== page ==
A Little Falls teenager who once worked odd jobs for Byron Smith has been charged with breaking into Smith's home last summer and fall, months before the homeowner shot and killed two other teens that later broke into the house. 17-year-old Cody Kasper worked for Smith alongside 17-year-old Nick Brady, one of the teens killed in the Thanksgiving shooting. 64-year-old Smith is charged with second degree murder in the shooting deaths of Brady and Brady's 18-year-old cousin Haile Kifer, and his lawyer says fears over these earlier break-ins led Smith to fire several shots at the teens as they entered his basement. Smith did not report the shooting, and police were not aware of what happened until a neighbor called the next day. Assistant Morrison County attorney Todd Chantry says a search of several homes and properties connected to Kasper turned up several stolen items, including a shotgun that belongs to Smith. Kasper is facing two felony burglary charges.
A grand jury will decide if a St. Paul man accused of killing and dismembering his wife last month will be charged with first degree murder. Assistant Ramsey County Attorney Yasmin Mullings says 34-year-old Steven Johnson was prepared to plead guilty to second degree murder in a hearing yesterday, but hasn't said why the court chose to pursue a grand jury indictment instead of accepting that plea. Investigators say Johnson shot his wife Manya in the head after she told him she was leaving him, and then used a saw to dismember her body before placing it in plastic bins that he stored at a friend's home.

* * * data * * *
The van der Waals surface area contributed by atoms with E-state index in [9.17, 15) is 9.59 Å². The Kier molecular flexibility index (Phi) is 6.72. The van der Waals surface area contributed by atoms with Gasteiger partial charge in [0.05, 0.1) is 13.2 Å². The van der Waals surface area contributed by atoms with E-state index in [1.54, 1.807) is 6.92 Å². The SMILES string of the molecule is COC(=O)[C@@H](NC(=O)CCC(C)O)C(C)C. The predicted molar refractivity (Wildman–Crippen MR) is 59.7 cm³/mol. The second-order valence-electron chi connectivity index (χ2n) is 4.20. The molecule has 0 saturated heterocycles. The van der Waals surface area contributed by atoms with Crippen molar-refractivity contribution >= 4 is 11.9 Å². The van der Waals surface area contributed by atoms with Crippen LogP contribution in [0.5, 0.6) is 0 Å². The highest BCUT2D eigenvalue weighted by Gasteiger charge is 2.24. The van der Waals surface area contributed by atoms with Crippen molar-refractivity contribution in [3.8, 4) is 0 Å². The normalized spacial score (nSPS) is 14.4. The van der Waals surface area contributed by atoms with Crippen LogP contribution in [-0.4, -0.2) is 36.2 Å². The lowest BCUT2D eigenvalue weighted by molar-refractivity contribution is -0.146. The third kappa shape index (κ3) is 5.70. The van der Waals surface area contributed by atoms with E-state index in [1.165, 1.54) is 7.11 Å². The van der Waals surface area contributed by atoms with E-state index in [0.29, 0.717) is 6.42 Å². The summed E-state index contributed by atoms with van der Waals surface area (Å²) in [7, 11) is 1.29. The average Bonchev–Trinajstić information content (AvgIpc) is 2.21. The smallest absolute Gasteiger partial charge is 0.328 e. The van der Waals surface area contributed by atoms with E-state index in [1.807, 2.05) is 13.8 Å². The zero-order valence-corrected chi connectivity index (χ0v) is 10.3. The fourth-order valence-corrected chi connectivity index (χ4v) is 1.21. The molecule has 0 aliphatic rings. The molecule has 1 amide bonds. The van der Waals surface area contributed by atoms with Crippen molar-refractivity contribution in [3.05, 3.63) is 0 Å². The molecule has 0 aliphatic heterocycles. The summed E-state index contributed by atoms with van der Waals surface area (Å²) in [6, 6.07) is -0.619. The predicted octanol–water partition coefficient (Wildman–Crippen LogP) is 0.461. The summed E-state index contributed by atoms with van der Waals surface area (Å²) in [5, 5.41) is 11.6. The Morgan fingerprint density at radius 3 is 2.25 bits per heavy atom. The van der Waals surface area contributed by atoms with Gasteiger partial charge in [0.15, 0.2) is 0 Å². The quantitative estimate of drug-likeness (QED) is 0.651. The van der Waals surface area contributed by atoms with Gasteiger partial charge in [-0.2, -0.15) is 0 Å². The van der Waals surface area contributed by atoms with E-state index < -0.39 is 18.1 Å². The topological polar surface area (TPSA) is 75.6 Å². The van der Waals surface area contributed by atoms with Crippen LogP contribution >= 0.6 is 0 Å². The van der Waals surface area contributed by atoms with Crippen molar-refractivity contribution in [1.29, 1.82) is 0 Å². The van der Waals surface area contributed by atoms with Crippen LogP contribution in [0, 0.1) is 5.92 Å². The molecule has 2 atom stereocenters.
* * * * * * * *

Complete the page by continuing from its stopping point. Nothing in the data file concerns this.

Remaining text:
Xcel Energy is looking for an additional 200 megawatts of wind power to qualify for a federal tax credit that was extended through 2013. Regional vice president Laura McCarten says the utility notified state regulators it plans to issue a request for proposals and it's an invitation to any developer that has a wind project. McCarten says the decision will be based on whether purchasing more wind power is cost effective for their customers. Xcel Energy owns the Nobles Wind Farm in southwestern Minnesota which produces about 200 megawatts.
The Coalition of Greater Minnesota Cities has its annual lobbying day at the State Capitol today. Luverne City Administrator John Call says local government aid remains a very high priority for non-metro communities. Call says the state aid continues to keep the tax rate lower than it would otherwise be. He says it's kind of a "spread the wealth" program, because 70 percent of the tax base is in the Twin Cities. The Coalition of Greater Minnesota Cities represents 85 communities across the state.
A grand jury will decide if a St. Paul man accused of killing and dismembering his wife last month will be charged with first-degree murder. Assistant Ramsey County Attorney Yasmin Mullings says 34-year-old Steven Johnson was prepared to plead guilty to second-degree murder in a hearing Tuesday, but hasn't said why the court chose to pursue a grand jury indictment instead of accepting that plea. Investigators say Johnson shot his wife Manya in the head after she told him she was leaving him, and then used a saw to dismember her body before placing it in plastic bins that he stored at a friend's garage.